The development of the Bonded Logistics Center (PLB) since its launching in 2016 is considered successful in pushing down the national logistics cost and maintaining the stability of basic need and industrial raw material prices. However, there are still some notes on tax uncertainty, especially related to Permanent Establishment (PE) status.
The plus-minus of the first generation of PLB becomes the Government’s consideration on expanding the coverage of PLB as well as reaffirming the governing tax regulations. In regard to this matter, the Government issued new regulations controlling the second generation of PLB.
For more details, MUC Tax Guide summarizes the explanation of Director General of Customs and Excises Heru Pambudi on the press conference event at Juanda Building, Ministry of Finance, Monday 2 April 2018. Below is the excerpt:
How are the development and achievement of PLB so far?
The function of the first generation of PLB, as we all know, is aimed solely to store raw materials and machinery because the provisions are still limited to those two commodities.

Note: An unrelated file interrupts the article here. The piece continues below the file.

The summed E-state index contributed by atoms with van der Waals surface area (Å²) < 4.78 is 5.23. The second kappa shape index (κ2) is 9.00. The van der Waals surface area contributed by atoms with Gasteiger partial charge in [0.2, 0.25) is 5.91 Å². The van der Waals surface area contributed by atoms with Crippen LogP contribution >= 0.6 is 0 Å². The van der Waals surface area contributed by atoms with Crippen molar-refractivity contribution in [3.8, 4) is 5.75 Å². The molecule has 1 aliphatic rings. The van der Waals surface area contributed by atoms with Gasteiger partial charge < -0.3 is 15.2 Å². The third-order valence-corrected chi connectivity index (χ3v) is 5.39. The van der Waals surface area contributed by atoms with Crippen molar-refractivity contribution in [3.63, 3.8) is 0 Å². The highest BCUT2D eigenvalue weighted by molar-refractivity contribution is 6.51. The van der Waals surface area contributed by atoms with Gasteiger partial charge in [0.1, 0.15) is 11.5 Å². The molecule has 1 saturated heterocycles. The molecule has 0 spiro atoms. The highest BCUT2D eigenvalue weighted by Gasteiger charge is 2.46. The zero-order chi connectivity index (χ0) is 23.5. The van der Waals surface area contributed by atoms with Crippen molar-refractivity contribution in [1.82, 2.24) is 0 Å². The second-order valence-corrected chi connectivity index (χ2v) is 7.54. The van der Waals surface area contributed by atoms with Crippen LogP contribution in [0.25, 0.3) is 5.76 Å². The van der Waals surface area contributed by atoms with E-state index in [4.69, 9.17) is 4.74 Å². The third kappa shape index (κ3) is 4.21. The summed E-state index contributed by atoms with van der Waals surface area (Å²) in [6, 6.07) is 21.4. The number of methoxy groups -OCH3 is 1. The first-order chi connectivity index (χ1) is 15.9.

Currently, there are 55 companies at 75 locations of PLB, with the spread from Aceh to Sorong. All the PLBs are fully utilized in which the value (goods) stored is now reaching USD2,5 billion in the form of inventory. The goods are mainly from Singapore, China, Japan, and other countries.
What is the effect on the main port activities?
With the establishment of PLB, Tanjung Priok Port functions only as a transit port, before the delivery to PLB. Since no inspection is conducted at our main ports, we can discharge (the goods) on the same day. While, for those at PLB, it will take 1.62 day(s). This is, certainly, also to support the cut of dwelling time.
Other than that?
With the presence of PLB, there is a decrease in storing rental (fee). For example, the heavy equipment using PLB is (only charged) USD5.1 million per annum. Besides, there is also an efficiency on the cutting of freight rate from a user (of PLB facilities).